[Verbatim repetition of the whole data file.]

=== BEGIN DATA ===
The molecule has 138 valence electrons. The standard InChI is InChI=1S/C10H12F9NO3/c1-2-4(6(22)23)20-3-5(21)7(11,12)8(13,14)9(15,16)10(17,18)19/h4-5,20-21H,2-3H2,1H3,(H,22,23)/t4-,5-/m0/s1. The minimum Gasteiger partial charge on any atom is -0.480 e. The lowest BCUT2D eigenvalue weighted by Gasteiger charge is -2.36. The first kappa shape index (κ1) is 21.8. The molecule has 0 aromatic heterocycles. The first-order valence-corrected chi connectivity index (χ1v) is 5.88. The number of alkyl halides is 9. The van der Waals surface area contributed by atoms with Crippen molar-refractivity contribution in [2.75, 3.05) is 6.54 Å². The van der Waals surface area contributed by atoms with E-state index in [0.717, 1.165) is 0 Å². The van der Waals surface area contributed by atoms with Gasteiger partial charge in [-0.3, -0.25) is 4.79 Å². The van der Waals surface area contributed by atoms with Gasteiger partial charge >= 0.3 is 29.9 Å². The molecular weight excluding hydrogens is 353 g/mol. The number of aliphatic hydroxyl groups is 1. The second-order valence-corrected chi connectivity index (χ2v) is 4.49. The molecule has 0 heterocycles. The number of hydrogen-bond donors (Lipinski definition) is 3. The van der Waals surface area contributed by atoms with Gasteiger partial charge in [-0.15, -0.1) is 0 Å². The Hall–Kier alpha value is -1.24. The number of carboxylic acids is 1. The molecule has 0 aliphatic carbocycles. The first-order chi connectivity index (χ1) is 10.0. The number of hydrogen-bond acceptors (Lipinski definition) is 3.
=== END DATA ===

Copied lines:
The molecule has 138 valence electrons. The standard InChI is InChI=1S/C10H12F9NO3/c1-2-4(6(22)23)20-3-5(21)7(11,12)8(13,14)9(15,16)10(17,18)19/h4-5,20-21H,2-3H2,1H3,(H,22,23)/t4-,5-/m0/s1. The minimum Gasteiger partial charge on any atom is -0.480 e. The lowest BCUT2D eigenvalue weighted by Gasteiger charge is -2.36. The first kappa shape index (κ1) is 21.8. The molecule has 0 aromatic heterocycles. The first-order valence-corrected chi connectivity index (χ1v) is 5.88. The number of alkyl halides is 9. The van der Waals surface area contributed by atoms with Crippen molar-refractivity contribution in [2.75, 3.05) is 6.54 Å². The van der Waals surface area contributed by atoms with E-state index in [0.717, 1.165) is 0 Å². The van der Waals surface area contributed by atoms with Gasteiger partial charge in [-0.3, -0.25) is 4.79 Å². The van der Waals surface area contributed by atoms with Gasteiger partial charge >= 0.3 is 29.9 Å². The molecular weight excluding hydrogens is 353 g/mol. The number of aliphatic hydroxyl groups is 1. The second-order valence-corrected chi connectivity index (χ2v) is 4.49. The molecule has 0 heterocycles. The number of hydrogen-bond donors (Lipinski definition) is 3. The van der Waals surface area contributed by atoms with Gasteiger partial charge in [-0.15, -0.1) is 0 Å². The Hall–Kier alpha value is -1.24. The number of carboxylic acids is 1. The molecule has 0 aliphatic carbocycles. The first-order chi connectivity index (χ1) is 10.0. The number of hydrogen-bond acceptors (Lipinski definition) is 3.